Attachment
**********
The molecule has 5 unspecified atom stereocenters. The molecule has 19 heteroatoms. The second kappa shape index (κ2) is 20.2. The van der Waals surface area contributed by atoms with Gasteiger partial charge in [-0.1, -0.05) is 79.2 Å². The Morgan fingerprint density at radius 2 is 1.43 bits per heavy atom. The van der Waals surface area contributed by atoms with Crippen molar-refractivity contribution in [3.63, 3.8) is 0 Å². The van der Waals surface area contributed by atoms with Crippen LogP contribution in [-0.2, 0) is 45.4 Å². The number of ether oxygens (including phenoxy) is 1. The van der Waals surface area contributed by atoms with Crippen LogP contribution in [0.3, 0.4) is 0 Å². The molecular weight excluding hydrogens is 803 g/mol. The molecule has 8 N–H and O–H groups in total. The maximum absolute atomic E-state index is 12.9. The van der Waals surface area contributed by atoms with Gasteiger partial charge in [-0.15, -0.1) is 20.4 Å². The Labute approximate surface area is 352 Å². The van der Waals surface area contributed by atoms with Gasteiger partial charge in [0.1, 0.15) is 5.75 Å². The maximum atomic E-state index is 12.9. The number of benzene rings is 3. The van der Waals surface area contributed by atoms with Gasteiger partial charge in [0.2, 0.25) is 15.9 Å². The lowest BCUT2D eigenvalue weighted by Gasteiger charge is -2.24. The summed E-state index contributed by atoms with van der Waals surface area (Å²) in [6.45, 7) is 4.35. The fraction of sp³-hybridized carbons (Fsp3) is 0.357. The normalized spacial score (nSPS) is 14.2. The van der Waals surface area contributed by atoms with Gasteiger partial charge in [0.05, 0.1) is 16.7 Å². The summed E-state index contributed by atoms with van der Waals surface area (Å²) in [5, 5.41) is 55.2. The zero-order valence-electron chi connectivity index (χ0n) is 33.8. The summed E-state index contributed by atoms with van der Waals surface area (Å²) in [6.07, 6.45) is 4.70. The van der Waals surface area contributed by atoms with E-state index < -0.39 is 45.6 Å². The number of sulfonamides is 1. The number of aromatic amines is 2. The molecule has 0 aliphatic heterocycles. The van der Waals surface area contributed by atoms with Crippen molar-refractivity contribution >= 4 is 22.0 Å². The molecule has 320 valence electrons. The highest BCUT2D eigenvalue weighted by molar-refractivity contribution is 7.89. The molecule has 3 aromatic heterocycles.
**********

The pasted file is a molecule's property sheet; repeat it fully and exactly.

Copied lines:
The molecule has 5 unspecified atom stereocenters. The molecule has 19 heteroatoms. The second kappa shape index (κ2) is 20.2. The van der Waals surface area contributed by atoms with Gasteiger partial charge in [-0.1, -0.05) is 79.2 Å². The Morgan fingerprint density at radius 2 is 1.43 bits per heavy atom. The van der Waals surface area contributed by atoms with Crippen molar-refractivity contribution in [3.63, 3.8) is 0 Å². The van der Waals surface area contributed by atoms with Crippen LogP contribution in [-0.2, 0) is 45.4 Å². The number of ether oxygens (including phenoxy) is 1. The van der Waals surface area contributed by atoms with Crippen LogP contribution in [0.3, 0.4) is 0 Å². The molecular weight excluding hydrogens is 803 g/mol. The molecule has 8 N–H and O–H groups in total. The maximum absolute atomic E-state index is 12.9. The van der Waals surface area contributed by atoms with Gasteiger partial charge in [-0.15, -0.1) is 20.4 Å². The Labute approximate surface area is 352 Å². The van der Waals surface area contributed by atoms with Gasteiger partial charge in [0.1, 0.15) is 5.75 Å². The maximum atomic E-state index is 12.9. The number of benzene rings is 3. The van der Waals surface area contributed by atoms with Gasteiger partial charge in [0.2, 0.25) is 15.9 Å². The lowest BCUT2D eigenvalue weighted by Gasteiger charge is -2.24. The summed E-state index contributed by atoms with van der Waals surface area (Å²) in [6.45, 7) is 4.35. The fraction of sp³-hybridized carbons (Fsp3) is 0.357. The normalized spacial score (nSPS) is 14.2. The van der Waals surface area contributed by atoms with Gasteiger partial charge in [0.05, 0.1) is 16.7 Å². The summed E-state index contributed by atoms with van der Waals surface area (Å²) in [5, 5.41) is 55.2. The zero-order valence-electron chi connectivity index (χ0n) is 33.8. The summed E-state index contributed by atoms with van der Waals surface area (Å²) in [6.07, 6.45) is 4.70. The van der Waals surface area contributed by atoms with E-state index < -0.39 is 45.6 Å². The number of sulfonamides is 1. The number of aromatic amines is 2. The molecule has 0 aliphatic heterocycles. The van der Waals surface area contributed by atoms with Crippen molar-refractivity contribution >= 4 is 22.0 Å². The molecule has 320 valence electrons. The highest BCUT2D eigenvalue weighted by molar-refractivity contribution is 7.89. The molecule has 3 aromatic heterocycles.